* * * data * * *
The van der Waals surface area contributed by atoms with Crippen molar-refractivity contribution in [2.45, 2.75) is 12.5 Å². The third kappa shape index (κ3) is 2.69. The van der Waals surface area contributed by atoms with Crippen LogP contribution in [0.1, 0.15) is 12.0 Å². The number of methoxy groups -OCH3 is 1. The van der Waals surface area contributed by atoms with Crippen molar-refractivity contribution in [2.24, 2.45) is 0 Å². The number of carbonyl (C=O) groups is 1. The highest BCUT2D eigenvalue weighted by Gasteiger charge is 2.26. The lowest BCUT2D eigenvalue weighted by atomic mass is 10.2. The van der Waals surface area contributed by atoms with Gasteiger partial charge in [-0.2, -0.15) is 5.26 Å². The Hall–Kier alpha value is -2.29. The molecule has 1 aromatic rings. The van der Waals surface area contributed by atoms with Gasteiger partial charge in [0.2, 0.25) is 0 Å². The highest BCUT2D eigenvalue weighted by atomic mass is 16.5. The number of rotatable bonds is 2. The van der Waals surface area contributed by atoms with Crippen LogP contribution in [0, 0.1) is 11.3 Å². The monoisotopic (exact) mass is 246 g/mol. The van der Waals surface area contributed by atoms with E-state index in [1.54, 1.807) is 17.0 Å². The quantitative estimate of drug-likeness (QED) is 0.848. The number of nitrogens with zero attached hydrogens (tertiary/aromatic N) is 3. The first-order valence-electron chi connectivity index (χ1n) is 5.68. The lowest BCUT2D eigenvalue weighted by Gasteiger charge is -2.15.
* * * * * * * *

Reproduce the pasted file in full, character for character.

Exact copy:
The van der Waals surface area contributed by atoms with Crippen molar-refractivity contribution in [2.45, 2.75) is 12.5 Å². The third kappa shape index (κ3) is 2.69. The van der Waals surface area contributed by atoms with Crippen LogP contribution in [0.1, 0.15) is 12.0 Å². The number of methoxy groups -OCH3 is 1. The van der Waals surface area contributed by atoms with Crippen molar-refractivity contribution in [2.24, 2.45) is 0 Å². The number of carbonyl (C=O) groups is 1. The highest BCUT2D eigenvalue weighted by Gasteiger charge is 2.26. The lowest BCUT2D eigenvalue weighted by atomic mass is 10.2. The van der Waals surface area contributed by atoms with Gasteiger partial charge in [-0.2, -0.15) is 5.26 Å². The Hall–Kier alpha value is -2.29. The molecule has 1 aromatic rings. The van der Waals surface area contributed by atoms with Gasteiger partial charge in [0.2, 0.25) is 0 Å². The highest BCUT2D eigenvalue weighted by atomic mass is 16.5. The number of rotatable bonds is 2. The van der Waals surface area contributed by atoms with Crippen LogP contribution in [0, 0.1) is 11.3 Å². The monoisotopic (exact) mass is 246 g/mol. The van der Waals surface area contributed by atoms with E-state index in [1.54, 1.807) is 17.0 Å². The quantitative estimate of drug-likeness (QED) is 0.848. The number of nitrogens with zero attached hydrogens (tertiary/aromatic N) is 3. The first-order valence-electron chi connectivity index (χ1n) is 5.68. The lowest BCUT2D eigenvalue weighted by Gasteiger charge is -2.15.